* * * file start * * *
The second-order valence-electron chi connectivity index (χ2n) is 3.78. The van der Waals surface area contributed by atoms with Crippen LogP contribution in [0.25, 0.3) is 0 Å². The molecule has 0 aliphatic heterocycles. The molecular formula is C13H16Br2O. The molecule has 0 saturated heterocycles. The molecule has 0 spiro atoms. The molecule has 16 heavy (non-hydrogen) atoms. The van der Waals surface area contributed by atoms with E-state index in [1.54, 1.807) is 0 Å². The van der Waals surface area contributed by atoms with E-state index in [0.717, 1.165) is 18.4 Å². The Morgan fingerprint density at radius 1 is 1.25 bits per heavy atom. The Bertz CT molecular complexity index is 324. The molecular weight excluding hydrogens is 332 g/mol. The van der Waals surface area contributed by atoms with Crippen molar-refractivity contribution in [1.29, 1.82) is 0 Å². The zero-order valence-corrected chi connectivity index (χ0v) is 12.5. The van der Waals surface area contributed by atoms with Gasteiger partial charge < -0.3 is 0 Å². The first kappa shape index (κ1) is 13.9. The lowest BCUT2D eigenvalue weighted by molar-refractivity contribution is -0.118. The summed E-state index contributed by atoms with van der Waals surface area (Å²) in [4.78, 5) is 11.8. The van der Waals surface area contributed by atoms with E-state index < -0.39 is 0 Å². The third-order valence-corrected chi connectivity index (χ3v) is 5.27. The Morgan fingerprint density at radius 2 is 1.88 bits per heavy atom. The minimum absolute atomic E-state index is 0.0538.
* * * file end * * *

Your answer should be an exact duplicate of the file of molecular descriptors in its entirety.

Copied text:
The second-order valence-electron chi connectivity index (χ2n) is 3.78. The van der Waals surface area contributed by atoms with Crippen LogP contribution in [0.25, 0.3) is 0 Å². The molecule has 0 aliphatic heterocycles. The molecular formula is C13H16Br2O. The molecule has 0 saturated heterocycles. The molecule has 0 spiro atoms. The molecule has 16 heavy (non-hydrogen) atoms. The van der Waals surface area contributed by atoms with E-state index in [1.54, 1.807) is 0 Å². The van der Waals surface area contributed by atoms with E-state index in [0.717, 1.165) is 18.4 Å². The Morgan fingerprint density at radius 1 is 1.25 bits per heavy atom. The Bertz CT molecular complexity index is 324. The molecular weight excluding hydrogens is 332 g/mol. The van der Waals surface area contributed by atoms with Crippen molar-refractivity contribution in [1.29, 1.82) is 0 Å². The zero-order valence-corrected chi connectivity index (χ0v) is 12.5. The van der Waals surface area contributed by atoms with Gasteiger partial charge < -0.3 is 0 Å². The first kappa shape index (κ1) is 13.9. The lowest BCUT2D eigenvalue weighted by molar-refractivity contribution is -0.118. The summed E-state index contributed by atoms with van der Waals surface area (Å²) in [4.78, 5) is 11.8. The van der Waals surface area contributed by atoms with E-state index < -0.39 is 0 Å². The third-order valence-corrected chi connectivity index (χ3v) is 5.27. The Morgan fingerprint density at radius 2 is 1.88 bits per heavy atom. The minimum absolute atomic E-state index is 0.0538.